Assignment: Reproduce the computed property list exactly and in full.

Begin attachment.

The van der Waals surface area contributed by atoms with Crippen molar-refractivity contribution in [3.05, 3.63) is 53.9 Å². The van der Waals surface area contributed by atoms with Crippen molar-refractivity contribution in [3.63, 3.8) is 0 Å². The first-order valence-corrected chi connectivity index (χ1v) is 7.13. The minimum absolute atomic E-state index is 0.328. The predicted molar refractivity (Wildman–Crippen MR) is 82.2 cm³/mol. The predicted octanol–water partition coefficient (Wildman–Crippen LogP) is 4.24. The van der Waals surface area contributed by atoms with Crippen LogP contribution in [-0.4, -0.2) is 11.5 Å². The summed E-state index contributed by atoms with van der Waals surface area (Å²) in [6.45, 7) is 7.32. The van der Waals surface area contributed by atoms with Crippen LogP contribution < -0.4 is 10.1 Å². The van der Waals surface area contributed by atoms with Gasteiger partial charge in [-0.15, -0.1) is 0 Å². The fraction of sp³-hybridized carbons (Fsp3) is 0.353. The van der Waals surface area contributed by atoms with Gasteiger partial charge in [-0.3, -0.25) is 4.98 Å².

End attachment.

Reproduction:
The van der Waals surface area contributed by atoms with Crippen molar-refractivity contribution in [3.05, 3.63) is 53.9 Å². The van der Waals surface area contributed by atoms with Crippen molar-refractivity contribution in [3.63, 3.8) is 0 Å². The first-order valence-corrected chi connectivity index (χ1v) is 7.13. The minimum absolute atomic E-state index is 0.328. The predicted molar refractivity (Wildman–Crippen MR) is 82.2 cm³/mol. The predicted octanol–water partition coefficient (Wildman–Crippen LogP) is 4.24. The van der Waals surface area contributed by atoms with Crippen LogP contribution in [-0.4, -0.2) is 11.5 Å². The summed E-state index contributed by atoms with van der Waals surface area (Å²) in [6.45, 7) is 7.32. The van der Waals surface area contributed by atoms with Crippen LogP contribution < -0.4 is 10.1 Å². The van der Waals surface area contributed by atoms with Gasteiger partial charge in [-0.15, -0.1) is 0 Å². The fraction of sp³-hybridized carbons (Fsp3) is 0.353. The van der Waals surface area contributed by atoms with Gasteiger partial charge in [-0.3, -0.25) is 4.98 Å².